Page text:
LSD is one of the strongest hallucinogenic drugs. It can disrupt the normal functioning of your brain, possibly for the short term, and possibly for life.
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What is it?
LSD (or its full name: lysergic acid diethylamide) is a potent hallucinogen that dramatically alters your thoughts and your perception of reality.1 It was discovered in 1938 in a fungus that grows on rye and other grains. LSD has a high potential for abuse.1
LSD disrupts how your nerve cells and the neurotransmitter serotonin interact throughout the brain and spinal cord.1 By disturbing the normal functioning of the brain, LSD distorts visual judgment, sensations, moods and feelings. In high enough doses, hallucinations and delusions can occur.
These changes can quickly become frightening. Some users experience terrifying thoughts, feelings of despair, fear of losing control, fear of insanity, or even fear of death.1 When you’re completely unable to get a grip on reality, it becomes very easy for an unexpected, fatal accident to happen.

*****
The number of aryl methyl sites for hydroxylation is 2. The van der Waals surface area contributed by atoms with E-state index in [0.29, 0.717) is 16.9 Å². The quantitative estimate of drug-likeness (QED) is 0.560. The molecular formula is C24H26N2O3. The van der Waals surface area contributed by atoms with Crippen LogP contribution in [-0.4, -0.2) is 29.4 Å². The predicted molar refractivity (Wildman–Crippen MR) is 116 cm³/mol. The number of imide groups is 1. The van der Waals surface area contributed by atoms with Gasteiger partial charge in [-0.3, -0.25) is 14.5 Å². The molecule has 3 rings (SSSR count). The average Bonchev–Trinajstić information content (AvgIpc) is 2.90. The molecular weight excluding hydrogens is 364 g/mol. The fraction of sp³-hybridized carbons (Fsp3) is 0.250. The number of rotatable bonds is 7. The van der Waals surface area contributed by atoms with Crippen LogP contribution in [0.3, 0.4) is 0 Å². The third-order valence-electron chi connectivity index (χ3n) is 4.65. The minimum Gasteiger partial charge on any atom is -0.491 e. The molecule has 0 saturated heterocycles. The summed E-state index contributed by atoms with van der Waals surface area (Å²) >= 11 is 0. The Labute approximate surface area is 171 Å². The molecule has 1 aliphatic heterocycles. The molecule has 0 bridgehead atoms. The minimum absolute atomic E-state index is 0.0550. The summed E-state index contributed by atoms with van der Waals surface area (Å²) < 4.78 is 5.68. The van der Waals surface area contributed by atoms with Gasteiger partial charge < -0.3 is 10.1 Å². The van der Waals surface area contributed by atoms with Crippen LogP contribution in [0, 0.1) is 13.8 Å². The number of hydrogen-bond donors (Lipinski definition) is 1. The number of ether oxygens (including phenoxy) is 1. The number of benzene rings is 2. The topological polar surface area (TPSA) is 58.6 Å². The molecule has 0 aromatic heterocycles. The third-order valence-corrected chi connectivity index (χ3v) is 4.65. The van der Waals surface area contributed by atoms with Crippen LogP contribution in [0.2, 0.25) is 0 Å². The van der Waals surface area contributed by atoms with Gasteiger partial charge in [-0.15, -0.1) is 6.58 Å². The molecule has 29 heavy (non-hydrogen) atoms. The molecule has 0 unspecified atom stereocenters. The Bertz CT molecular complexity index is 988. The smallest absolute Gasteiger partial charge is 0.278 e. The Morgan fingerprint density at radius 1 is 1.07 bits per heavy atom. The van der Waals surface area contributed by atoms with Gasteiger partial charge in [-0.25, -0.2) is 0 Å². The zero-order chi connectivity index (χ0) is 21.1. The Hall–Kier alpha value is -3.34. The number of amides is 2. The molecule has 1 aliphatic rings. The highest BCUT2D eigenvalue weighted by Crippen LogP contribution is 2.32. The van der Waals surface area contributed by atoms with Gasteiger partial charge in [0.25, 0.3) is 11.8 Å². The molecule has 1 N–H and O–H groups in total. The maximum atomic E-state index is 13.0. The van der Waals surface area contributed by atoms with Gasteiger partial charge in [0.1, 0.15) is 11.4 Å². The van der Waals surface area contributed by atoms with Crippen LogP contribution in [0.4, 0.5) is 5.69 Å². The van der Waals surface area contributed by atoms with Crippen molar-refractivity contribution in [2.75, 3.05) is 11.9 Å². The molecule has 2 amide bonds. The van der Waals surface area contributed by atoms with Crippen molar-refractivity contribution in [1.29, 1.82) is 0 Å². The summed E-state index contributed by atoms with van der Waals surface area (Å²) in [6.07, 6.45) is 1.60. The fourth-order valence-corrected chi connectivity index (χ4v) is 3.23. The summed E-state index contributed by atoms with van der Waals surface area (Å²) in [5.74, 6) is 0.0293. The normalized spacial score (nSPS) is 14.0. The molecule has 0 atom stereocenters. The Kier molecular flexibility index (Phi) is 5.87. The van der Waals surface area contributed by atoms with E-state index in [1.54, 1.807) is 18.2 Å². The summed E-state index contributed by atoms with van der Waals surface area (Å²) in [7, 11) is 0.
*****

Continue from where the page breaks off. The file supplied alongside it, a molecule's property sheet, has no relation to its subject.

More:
Flashbacks are a strange but relatively common experience of LSD users. Suddenly and without warning, a few days or even a year later, the brain can produce feelings and thoughts that replay the effects of being on the drug. In some people, these flashbacks can occur over and over again, causing a debilitating condition known as Hallucinogen-Induced Persisting Perceptual Disorder (HPPD).1 Flashbacks or not, LSD users can also experience long-lasting psychoses (a complete loss of contact with reality) or severe depression.
The Bottom Line
LSD disrupts the normal functioning of the brain, making you see images, hear sounds and feel sensations that seem real but aren’t.1 Losing touch with reality can put you at risk of suffering dangerous or even fatal accidents, in addition to losing touch with yourself and the world around you.
- National Institute on Drug Abuse. DrugFacts Hallucinogens- LSD, Peyote, Psilocybin, and PCP.
Revised June 2009. Retrieved July 2011.